National Bootlegger’s Day is observed annually on January 17.
January 17 is the birthday of Templeton Rye Whiskey, bootlegger Al Capone and the son of another bootlegger, Meryl Kerkhoff. Please join our community of enthusiasts at the Bootlegger’s Society.
The earliest use of the term bootlegger was during the 1880s in the Midwest when one would conceal flasks of liquor in their boot tops when going to trade with Native Americans.
The term found its permanent place in the American vocabulary when Congress passed the Eighteenth Amendment prohibiting the manufacture, transportation and sale of alcohol in 1920.
Despite now being illegal, thirsty Americans still had a demand for liquor. While some distilleries switched their production to something legal, others took to bootlegging.
Bootlegging has a legendary history. The Mafia arose out of the illegal and coordinated activities of bootlegging. Storied names like Al Capone, Lucky Luciano, Alphonse Kerkhoff and Bugs Moran are surrounded by glamor, danger and mystery.
Prohibition was repealed in 1933 when Congress ratified the 21st Amendment.
When Prohibition outlawed the manufacture and sale of alcoholic beverages on January 17, 1920, many enterprising residents of a small town in Iowa chose to become outlaws – producing a high caliber and much sought-after whiskey known as TEMPLETON RYE, or “THE GOOD STUFF” to those in the know. Alphonse Kerkhoff was one of those Templeton outlaws.
Here are other interesting bootleggers who remain little-known. They reveal some of the great variety among Prohibition bootleggers.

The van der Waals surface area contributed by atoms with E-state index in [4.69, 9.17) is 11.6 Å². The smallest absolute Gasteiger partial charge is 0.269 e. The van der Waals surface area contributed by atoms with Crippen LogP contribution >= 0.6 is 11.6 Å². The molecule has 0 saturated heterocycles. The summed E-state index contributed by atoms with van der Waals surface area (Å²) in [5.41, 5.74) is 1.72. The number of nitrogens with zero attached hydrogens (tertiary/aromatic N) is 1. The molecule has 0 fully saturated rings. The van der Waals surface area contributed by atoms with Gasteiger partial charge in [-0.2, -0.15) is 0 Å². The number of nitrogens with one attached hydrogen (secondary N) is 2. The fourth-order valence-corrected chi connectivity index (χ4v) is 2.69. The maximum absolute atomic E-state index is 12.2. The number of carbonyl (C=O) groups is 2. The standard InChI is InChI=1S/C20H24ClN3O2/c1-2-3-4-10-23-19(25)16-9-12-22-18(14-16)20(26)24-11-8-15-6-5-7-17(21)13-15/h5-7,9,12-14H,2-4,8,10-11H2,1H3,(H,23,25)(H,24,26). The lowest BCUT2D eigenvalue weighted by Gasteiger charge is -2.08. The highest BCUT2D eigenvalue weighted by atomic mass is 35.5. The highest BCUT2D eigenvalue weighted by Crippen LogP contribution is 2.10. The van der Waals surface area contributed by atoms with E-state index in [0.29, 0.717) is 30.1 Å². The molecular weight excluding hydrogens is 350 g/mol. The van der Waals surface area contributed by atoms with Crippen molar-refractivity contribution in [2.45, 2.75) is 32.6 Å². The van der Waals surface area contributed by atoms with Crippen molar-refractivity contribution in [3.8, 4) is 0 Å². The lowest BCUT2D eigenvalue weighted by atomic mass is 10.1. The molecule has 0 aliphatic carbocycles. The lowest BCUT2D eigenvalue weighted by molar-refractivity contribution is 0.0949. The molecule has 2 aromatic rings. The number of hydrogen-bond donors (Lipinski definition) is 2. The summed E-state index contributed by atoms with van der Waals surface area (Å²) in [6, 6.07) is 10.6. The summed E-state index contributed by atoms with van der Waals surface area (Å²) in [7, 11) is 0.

- Most members of Congress publicly supported Prohibition and its enforcement. But most of them drank alcohol. Many relied on the best-known bootlegger in Congress. He was George Cassiday, “The Man in the Green Hat.”
- Edward Donegan was an odd-job laborer in 1919, who, in 1920 became a millionaire within about four months through his bootlegging scheme.
- The four LaMontages brothers were high society bootleggers. They were members of exclusive social clubs. One brother was a graduate of Yale, another was a championship polo player and all were listed in the Social Register.
- After a busy day arresting bootleggers and other Prohibition offenders, famous Prohibition agents Izzy Einstein and Moe Smith enjoyed sitting back and enjoying their favorite beverages. Those were beer and cocktails.
- In 1928, a Los Angeles jury drank the evidence against a bootlegger on trial. They said they had go be certain that it contained alcohol. The bootlegger had to be released for lack of evidence.
- Bill McCoy was a bootlegger well known for selling quality imported goods. His alcohol was always the “real McCoy.”
- George Remus. A store clerk. Optometrist. Lawyer. Pharmacist. Entrepreneur. Bootlegger. Take your pick. George Remus was all of those and more. The King of Bootleggers was even an alcohol abstainer!
- Maggie Bailey of Clovertown in Harlan County, Kentucky, was the ‘Queen of the Mountain Bootleggers.’ She began bootlegging during Prohibition at age 17. The “Queen” lived simply and often gave food and other help to families in need. Because of this, juries often looked kindly on her. A U.S. District judge described her as an expert on search and seizure laws.
- Bertie (Birdie) Brown was an African American woman who homesteaded in Fergus County, Montana. She made moonshine that was the ‘best in the country.’ Bertie Brown died from burns when her still exploded in 1933.
- Esther Clark was a bootlegger in rural Kansas. She stored moonshine in her chicken coop. For this reason, she was the Henhouse Bootlegger.